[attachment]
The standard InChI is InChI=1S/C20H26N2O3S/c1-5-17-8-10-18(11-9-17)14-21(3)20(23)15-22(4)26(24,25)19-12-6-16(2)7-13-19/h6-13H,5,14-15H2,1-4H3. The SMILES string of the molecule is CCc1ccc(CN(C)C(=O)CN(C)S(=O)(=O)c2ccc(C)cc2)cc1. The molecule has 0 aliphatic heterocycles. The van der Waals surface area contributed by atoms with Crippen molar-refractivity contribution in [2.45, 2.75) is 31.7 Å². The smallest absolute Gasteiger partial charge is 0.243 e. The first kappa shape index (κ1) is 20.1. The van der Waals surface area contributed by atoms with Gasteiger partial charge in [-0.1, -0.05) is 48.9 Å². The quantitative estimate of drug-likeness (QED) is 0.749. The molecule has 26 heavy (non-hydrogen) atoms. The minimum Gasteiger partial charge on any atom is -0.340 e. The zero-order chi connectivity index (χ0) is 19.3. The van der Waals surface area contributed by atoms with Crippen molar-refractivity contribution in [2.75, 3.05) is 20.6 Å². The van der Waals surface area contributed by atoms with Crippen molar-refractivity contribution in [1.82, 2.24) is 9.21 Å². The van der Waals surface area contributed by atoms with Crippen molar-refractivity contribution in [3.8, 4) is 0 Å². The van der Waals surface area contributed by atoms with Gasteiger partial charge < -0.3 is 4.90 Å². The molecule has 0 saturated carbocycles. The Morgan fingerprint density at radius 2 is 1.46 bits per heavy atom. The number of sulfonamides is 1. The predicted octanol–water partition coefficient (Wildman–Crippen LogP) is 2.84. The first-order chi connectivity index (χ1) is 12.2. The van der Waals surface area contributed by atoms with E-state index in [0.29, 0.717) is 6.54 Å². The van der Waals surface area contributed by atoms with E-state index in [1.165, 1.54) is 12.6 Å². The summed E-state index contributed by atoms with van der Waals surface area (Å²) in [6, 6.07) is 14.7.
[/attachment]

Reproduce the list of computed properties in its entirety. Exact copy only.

The standard InChI is InChI=1S/C20H26N2O3S/c1-5-17-8-10-18(11-9-17)14-21(3)20(23)15-22(4)26(24,25)19-12-6-16(2)7-13-19/h6-13H,5,14-15H2,1-4H3. The SMILES string of the molecule is CCc1ccc(CN(C)C(=O)CN(C)S(=O)(=O)c2ccc(C)cc2)cc1. The molecule has 0 aliphatic heterocycles. The van der Waals surface area contributed by atoms with Crippen molar-refractivity contribution in [2.45, 2.75) is 31.7 Å². The smallest absolute Gasteiger partial charge is 0.243 e. The first kappa shape index (κ1) is 20.1. The van der Waals surface area contributed by atoms with Gasteiger partial charge in [-0.1, -0.05) is 48.9 Å². The quantitative estimate of drug-likeness (QED) is 0.749. The molecule has 26 heavy (non-hydrogen) atoms. The minimum Gasteiger partial charge on any atom is -0.340 e. The zero-order chi connectivity index (χ0) is 19.3. The van der Waals surface area contributed by atoms with Crippen molar-refractivity contribution in [2.75, 3.05) is 20.6 Å². The van der Waals surface area contributed by atoms with Crippen molar-refractivity contribution in [1.82, 2.24) is 9.21 Å². The van der Waals surface area contributed by atoms with Crippen molar-refractivity contribution in [3.8, 4) is 0 Å². The van der Waals surface area contributed by atoms with Gasteiger partial charge < -0.3 is 4.90 Å². The molecule has 0 saturated carbocycles. The Morgan fingerprint density at radius 2 is 1.46 bits per heavy atom. The number of sulfonamides is 1. The predicted octanol–water partition coefficient (Wildman–Crippen LogP) is 2.84. The first-order chi connectivity index (χ1) is 12.2. The van der Waals surface area contributed by atoms with E-state index in [0.29, 0.717) is 6.54 Å². The van der Waals surface area contributed by atoms with E-state index in [1.165, 1.54) is 12.6 Å². The summed E-state index contributed by atoms with van der Waals surface area (Å²) in [6, 6.07) is 14.7.